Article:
ACCA Members Dispute AGM Minutes

A the AGM held on 9 May 2002, the ACCA president tried the usual routine. The AGMs are usually packed by 36 council members and ACCA members working for the Association. There are hardly more than a dozen other members in attendance. The leadership does not want any debate and finds the whole event very inconvenient. So it just tries to push through any business.

ACCA president told the audience that the minutes of the meeting were published in the magazine in June 2001 and should be taken as read. Needless, to say, the Deputy President seconded such a motion (good training for the future!). But one brave man was not having any of this.

David Gordon, a practitioner from south-east England, objected and said that the minutes were misleading. Last year, and in earlier years, he has raised questions about the absence of a library and the lack of ‘Any Other Business’ (AOB) on the agenda. But all these and many other items always magically disappear from the minutes.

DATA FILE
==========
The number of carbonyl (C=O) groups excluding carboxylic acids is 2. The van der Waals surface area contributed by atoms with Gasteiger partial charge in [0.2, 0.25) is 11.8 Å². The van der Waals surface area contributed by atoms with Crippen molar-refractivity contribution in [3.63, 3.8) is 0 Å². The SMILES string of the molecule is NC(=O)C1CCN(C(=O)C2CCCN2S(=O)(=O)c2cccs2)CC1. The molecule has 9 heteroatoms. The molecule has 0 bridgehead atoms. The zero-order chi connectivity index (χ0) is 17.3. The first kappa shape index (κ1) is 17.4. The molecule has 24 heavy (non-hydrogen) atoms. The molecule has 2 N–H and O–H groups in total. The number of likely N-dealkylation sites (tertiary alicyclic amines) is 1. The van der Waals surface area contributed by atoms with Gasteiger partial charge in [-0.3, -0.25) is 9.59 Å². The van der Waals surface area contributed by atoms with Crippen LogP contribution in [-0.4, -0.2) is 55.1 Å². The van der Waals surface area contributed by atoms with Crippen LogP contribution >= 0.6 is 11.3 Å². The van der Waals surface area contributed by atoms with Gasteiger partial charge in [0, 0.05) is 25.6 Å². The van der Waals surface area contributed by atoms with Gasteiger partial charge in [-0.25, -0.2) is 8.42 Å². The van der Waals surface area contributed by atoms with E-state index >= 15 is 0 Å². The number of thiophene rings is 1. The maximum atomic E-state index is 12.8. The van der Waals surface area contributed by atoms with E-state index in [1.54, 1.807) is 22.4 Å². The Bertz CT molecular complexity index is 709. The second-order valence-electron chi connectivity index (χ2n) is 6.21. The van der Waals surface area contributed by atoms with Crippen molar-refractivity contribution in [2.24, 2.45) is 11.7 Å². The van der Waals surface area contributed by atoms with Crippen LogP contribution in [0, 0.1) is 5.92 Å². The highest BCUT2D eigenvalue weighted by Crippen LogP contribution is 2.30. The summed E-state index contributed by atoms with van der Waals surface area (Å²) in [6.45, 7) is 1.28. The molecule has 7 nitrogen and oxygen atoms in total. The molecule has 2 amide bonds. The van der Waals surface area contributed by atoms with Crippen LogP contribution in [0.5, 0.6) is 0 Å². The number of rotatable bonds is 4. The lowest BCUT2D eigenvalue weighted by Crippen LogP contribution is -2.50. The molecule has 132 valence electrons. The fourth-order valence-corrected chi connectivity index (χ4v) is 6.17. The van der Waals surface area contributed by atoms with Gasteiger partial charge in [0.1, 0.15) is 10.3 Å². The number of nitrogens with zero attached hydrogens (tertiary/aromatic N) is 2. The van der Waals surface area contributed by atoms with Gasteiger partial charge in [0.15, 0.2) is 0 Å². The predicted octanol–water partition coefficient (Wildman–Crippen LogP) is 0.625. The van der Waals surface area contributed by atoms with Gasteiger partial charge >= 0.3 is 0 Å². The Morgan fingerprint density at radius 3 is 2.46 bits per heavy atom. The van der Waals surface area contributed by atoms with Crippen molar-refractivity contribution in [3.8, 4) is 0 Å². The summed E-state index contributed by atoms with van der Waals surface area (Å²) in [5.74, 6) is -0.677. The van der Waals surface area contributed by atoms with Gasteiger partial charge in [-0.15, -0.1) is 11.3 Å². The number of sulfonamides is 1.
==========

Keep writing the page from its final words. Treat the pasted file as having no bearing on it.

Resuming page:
Whilst the President struggled for an answer, chief executive Anthea Rose explained that the minutes are only meant to record the decisions made by the AGM. Yes, you guessed it, there is no room for recording anything that the members say. And the ACCA leadership, always keen to avoid accountability, is opposed to AOB on the agenda. But the leadership did not explain how something can count as ‘minutes’ when it does not record members’ concerns.

Expect the usual Stalinist censorship again.